Chronic Pain: The Elephant in the room that no one wants to see

I do not have enough space and time to cover all these issues here (for those interested I have dealt with all these questions and many more in my book BEYOND PAIN). I do plan, however to cover specific pain issues in these columns in certain groups such as pain in women (including the subject of fibromyalgia one of the readers raised), pain in the elderly, pain in kids (your children and grandchildren), pain in different cultures and the list goes on. As well, from time to time I will address some of the specific issues you raise through emails to “Ask the Experts” site of CARP Action Online.

For now, however, I want to touch some major issues with chronic pain: The estimated annual cost of pain from all causes in USA is approximately $61.2 billion per year and approximately $6 billion per year in Canada (estimates that are really quite small if one takes in account lost work days, health care direct costs, out of pocket expenses, disability and other payments). What these figures do not include, is the immense cost of human suffering that cannot be expressed in dollar figures. Despite this, chronic pain seems to be unrecognized and is highly undertreated in most parts of our country. When it comes to research less than 1% of all research funds is devoted to pain research (even though Canada is a true pioneer in many research fronts including children’s pain, imaging the brain, pain genetics etc). When it comes to waiting to be seen by doctors skilled in chronic pain, wait lists across the country vary between many months to 5 years.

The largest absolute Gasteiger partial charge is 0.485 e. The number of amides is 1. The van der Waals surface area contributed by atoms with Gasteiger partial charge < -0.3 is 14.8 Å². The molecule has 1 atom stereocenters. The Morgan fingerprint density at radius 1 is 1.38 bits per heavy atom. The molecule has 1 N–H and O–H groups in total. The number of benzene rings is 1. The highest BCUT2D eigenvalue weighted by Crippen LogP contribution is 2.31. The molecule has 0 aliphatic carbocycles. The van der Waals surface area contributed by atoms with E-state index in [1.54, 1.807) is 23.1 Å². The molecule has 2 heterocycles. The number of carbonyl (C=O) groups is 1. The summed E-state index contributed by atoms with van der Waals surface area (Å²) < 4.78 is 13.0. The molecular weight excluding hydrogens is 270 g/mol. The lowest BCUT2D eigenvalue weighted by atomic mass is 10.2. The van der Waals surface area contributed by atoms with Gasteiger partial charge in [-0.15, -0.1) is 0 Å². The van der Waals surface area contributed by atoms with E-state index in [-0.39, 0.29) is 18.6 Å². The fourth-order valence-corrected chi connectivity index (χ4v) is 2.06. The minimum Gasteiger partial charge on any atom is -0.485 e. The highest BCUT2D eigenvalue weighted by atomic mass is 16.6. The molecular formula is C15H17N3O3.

Family doctors are our “gate keepers” and manage 90% of chronic pain. But, our doctors have not been trained in medical schools to deal with pain (a veterinarian gets 5 times more training in dealing with our animals than your doctor). They need more time to deal with the complex physical and psychosocial issues that come with chronic pain, but the fee-for-service system does not allow proper remunerative time, nor do they have access to resources such as nurses, psychologists or social workers to assist them in getting the “whole person picture” of their patients with chronic pain. And of course, many Canadians do not have a family doctor to start with. Doctors who specialize in treating pain are few and far bewteen and their training may be variable as there are no standards to dictate their training, nor is there a formal specialty in chronic pain condoned by the Canadian College of Family Physicians or the Royal College for specialists.

Many chronic pain sufferers do not have access to doctors treating pain due to distance or just because such doctors and clinics do not exist in large parts of the country. Many treatments for chronic pain (outside interventions such as injections and surgery) are not funded by the fee-for-service system in our country unless you have a third party coverage such as workers compensation or extended health care. These treatments include not only medications but most importantly, physical and psychological treatments and “whole person treatments” in well organized pain clinics and setting. Everything I said in previous columns for neuropathic pain, applies to chronic pain as well in general.